Highlighting the challenges further, Vijay Vashisht, Associate Vice President, Business, Safexpress said, “What we have today is incredibly complicated, complex global supply chains which have been so designed for the purpose of cost and efficiency. What are perhaps never factored in are the hidden dangers entailed in such models – what if something goes wrong along the way. And this is where the first challenge is entailed from – for a supply chain to be resilient, it has to do away with excessive complexity, the foundation of which is cost and efficiency. This is where the rub lies. Competition will ensure that manufacturer do not start transferring the cost of diversifying on the consumers.”

He added, “In addition, the pressure to operate efficiently and least possible capex would remain unrelenting. So, how to minimize the risks of disruption would require narrowing down the areas of risks and vulnerabilities at each level of supply chain including the diversity of suppliers, production centres and their geographical interconnectedness, transportation hubs, and distribution facilities. Second most obvious challenge to a resilient supply chain emanates from an ignorant push for an autonomous unit which is being increasingly manifested in the trade disputes, barriers and tariffs as visible in transnational trading. So, apart from an attitudinal change with somewhat contained ad reduced leitmotif of profit, what will be required is an attitudinal change at the level of policy-making.”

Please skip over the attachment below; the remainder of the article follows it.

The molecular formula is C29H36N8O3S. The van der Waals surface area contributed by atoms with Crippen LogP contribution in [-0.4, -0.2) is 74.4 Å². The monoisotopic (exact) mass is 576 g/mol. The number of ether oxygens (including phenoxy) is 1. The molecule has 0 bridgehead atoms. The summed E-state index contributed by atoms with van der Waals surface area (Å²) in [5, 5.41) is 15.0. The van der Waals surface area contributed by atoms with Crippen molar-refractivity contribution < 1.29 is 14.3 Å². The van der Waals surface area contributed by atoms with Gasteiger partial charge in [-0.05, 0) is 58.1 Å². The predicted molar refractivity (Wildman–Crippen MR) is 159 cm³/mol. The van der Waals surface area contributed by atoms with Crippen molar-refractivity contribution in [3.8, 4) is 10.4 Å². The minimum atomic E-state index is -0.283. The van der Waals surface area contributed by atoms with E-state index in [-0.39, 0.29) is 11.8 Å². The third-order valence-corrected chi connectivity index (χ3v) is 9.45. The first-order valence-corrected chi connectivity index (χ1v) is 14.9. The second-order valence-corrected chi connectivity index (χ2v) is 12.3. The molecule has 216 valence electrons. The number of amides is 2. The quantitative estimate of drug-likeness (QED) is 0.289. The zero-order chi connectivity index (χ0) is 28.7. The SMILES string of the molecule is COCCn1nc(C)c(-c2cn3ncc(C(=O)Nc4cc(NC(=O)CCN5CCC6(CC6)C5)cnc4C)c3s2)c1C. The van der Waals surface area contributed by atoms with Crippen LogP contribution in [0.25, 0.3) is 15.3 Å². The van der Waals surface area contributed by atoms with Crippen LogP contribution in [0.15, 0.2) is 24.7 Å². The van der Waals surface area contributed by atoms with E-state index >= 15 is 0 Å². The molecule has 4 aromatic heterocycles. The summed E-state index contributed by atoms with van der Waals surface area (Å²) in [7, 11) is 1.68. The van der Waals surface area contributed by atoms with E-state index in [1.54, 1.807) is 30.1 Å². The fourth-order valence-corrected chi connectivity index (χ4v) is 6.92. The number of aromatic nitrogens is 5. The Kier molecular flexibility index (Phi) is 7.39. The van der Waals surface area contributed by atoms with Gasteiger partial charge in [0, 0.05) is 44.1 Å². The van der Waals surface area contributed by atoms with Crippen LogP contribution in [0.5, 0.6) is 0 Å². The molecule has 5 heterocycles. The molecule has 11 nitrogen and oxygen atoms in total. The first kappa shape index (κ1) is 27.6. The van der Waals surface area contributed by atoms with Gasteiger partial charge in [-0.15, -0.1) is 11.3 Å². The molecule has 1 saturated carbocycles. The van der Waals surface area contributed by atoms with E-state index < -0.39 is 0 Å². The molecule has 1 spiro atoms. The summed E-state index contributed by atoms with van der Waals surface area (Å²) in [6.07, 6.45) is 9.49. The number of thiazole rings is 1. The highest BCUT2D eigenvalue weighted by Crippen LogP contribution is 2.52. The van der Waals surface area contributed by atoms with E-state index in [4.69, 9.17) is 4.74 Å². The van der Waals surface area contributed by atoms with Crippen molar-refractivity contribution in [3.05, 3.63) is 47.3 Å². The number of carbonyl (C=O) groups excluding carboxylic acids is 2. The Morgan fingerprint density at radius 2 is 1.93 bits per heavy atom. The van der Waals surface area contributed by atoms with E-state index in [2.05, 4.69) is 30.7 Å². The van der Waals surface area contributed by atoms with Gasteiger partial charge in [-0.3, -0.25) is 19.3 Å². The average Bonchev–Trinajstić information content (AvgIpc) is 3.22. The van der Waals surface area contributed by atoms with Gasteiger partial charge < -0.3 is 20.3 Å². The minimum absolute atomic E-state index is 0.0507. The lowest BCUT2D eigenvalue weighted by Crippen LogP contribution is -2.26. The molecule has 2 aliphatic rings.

According to Saxena, “In today’s dynamic and rapidly changing market, we have seen disruptions and inconsistency in supply and demand across multiple global points, which creates challenges in deciding the best possible network or solutions for customers supply chain. In the global perspective, we see equipment shortages, capacity challenges, increasing rates, shutdowns due to the pandemic — all leading to the volatility in the current supply chain scenario. These inconsistencies and the unpredictability also mean that what constitutes a well performing supply chain network today, may not be viable tomorrow due to such frequent changes in geopolitical situation, tariffs, policies and market conditions.”

But, did the need of restructuring of supply arise due to the pandemic? Well, a few agree to this. According to Shah, “The world is increasingly going digital with tech integration in almost all sectors. The use of analytical tools and AI has changed the way we operate and look at business needs. At Coldrush Logistics, AI implementation is already a work in progress. With our industry experience and expertise in data analytical tools, we are confident to support the industry and cater to its requirements. So, restructuring is a necessity today, to reduce the overall cost of operations. We can surely achieve this goal by integrating data analytics and also building alliances with local players.”

Adding to this, Bose explained, “COVIOD-19 magnified the shortage of infrastructure and assets within the supply chain industry. Most supply chain entities were faced with shipping container shortages, congested ports, delays in receiving components, and the scarcity of truck drivers and other critical supply chain personnel. The cold supply chain industry was also faced with refrigerated vehicle scarcity and technological adoption to adhere to stringent vaccine transportation protocols. In times like these, restructuring is a viable solution to counter most challenges. With more assets on board and optimizing processes based on demand and supply, the industry will be better equipped to deal with the COVID-19’s volatile nature and future-proof its operations.”